It can occasionally be a lot cheaper to modify, patch up,or upgrade your current smoker. Here are some tools to help you. Then again, sometimes you just need to haul the old clunker into the alley and get a new one.
Occasionally you may need to replace grates, burners, knobs, or other parts. The first place to start is with your manual. Get the part number and then look on the manufacturer's website. If you can't find the manual, it may be available in downloadable form on the website.
If the producer doesn't have the parts you need, there are companies that supply replacement parts, even for older cookers:
- Amazon.com Grill Parts
- Weber Grill Parts
Convert a drum to a smoker/grill
BigPoppaSmokers.com sells a kit that you can use to convert a drum into one heckuva nice smoker for under $200, and assembly is easy. You can even say "I built it myself.
Convert to gas
Turkey fryers online sells parts that you can use to convert a charcoal cooker to gas, or install a gas igniter for charcoal.
Get a thermostat
Our thermometer database has multiple thermostat controllers for charcoal and log burners.
Seal doors, fix leaks
If you have a cheap offset smoker (COS), or a gas smoker, chances are they leak badly around the doors. You might be able to mitigate the problem by making a gasket. One option, suggested by reader Davidhag1 is to buy a replacement gasket designed for a Big Green Egg. It is a feltlike material and has an adhesive on the back. You can get it from one of their dealers, or from the website.
Rutland Gasket Kits and Gore-Tex Gasket Tape are good for making gaskets for doors and lids. Pay attention to thickness and max temp.
A better latch like these from BBQ Smoker Mods might help. Flip the handle and it presses the door tight against the gasket or body of the cooker.
Another option is Rutland High Temp Silicone Sealant or use a high temp auto silicone that is rated for 500°F or more. You can make a really thin bead around the door rim or the smoker body where the door contacts it. Lay a thin strip of kitchen wax paper or kitchen parchment paper (which is actually silicon impregnated) on top of the bead. Gently close the doors until the goo spreads out and the paper makes contact with the opposite surface all around. Lift the door and let it set. Peel off the paper. The sealant can be trimmed with a knife. Rutland Products are in hardware stores, furnace and wood stove stores, and online.
J-B WELD, readily available at hardware stores, is pretty good at filling gaps and leaks, but it is not rated as food safe, so keep it away from cooking surfaces. A new product, Master Bond EP21NDFG is FDA approved and looks like a good choice. Other products that might work, but I haven't used, are Victor Exhaust System Sealer, or other muffler cements, or high temperature silicone sealants. Just steer away from anything that might melt and drip on the food.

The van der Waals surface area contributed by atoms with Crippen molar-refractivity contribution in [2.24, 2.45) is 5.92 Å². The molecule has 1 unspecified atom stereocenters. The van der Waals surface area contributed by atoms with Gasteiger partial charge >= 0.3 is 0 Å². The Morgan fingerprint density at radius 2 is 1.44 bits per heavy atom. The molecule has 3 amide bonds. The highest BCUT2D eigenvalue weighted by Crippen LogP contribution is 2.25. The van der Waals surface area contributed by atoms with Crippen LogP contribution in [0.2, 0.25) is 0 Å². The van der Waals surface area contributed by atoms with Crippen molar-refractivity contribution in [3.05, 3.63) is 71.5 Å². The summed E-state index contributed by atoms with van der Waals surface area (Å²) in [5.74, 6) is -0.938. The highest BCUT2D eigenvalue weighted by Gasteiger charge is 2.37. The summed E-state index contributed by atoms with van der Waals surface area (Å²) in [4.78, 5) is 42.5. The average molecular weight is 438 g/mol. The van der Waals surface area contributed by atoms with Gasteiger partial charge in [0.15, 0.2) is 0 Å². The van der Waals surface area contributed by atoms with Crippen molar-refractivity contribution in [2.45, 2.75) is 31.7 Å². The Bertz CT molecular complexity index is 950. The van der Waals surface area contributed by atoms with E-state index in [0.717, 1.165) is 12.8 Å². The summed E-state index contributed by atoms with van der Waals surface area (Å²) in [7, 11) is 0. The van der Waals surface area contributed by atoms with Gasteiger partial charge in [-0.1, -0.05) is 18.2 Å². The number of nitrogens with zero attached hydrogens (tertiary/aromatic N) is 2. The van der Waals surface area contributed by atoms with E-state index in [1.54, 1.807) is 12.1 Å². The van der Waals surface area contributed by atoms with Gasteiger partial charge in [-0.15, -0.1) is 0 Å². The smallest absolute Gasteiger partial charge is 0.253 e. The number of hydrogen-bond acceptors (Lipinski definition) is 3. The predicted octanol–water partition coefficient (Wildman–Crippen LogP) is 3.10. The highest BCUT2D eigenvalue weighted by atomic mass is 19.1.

Cheapo smokers are made of thin metal. That means the heat escapes quickly. If you put bricks in the bottom and cover them with foil, the cooking chamber will take more time to heat up, but it will hold heat longer and distribute it more evenly. This will also help dampen temperature spikes. You can also cut down on the heat loss by draping the cooking chamber (not the firebox) with a welding blanket or a foil insulation blanket.
You can put bricks inside a cheap offset smoker to hold heat and even temp spikes. You'll need fire bricks for things like pizza ovens. H.C. Muddox sells special high temp fire bricks and tubes.
Extension Cords For Pellet Smokers, Electric Smokers, And Electric Grills
The built-in cords on outdoor cooking devices are often not long enough, and although regular household extension cords will work for rotisserie kits, they will not carry enough juice to keep you pellet smoker or electric smoker going. They could become a fire hazard as they heat up trying to deliver power to the unit. To extend the cord you need a large capacity cable as measured in amps. Here's how to figure out what you need:
Watts ÷ Voltage = Amps
If your smoker needs 500 watts, and typical household voltage is 110 to 120 volts, then you need a cable that has a capacity of 4.17 amps.
A rule of thumb: For home models, get at least a 10 amp 12 gauge three prong cord (oddly, 12 gauge is higher capacity than 14 gauge). That's more than you need, but better safe than sorry. Commercial models may have different requirements.
The best solution: Have an electrician custom make a cord the proper length for you. Don't buy a cable much longer than you need it because the longer the cable the higher the resistance and the power diminishes. You don't want to see the equations for that.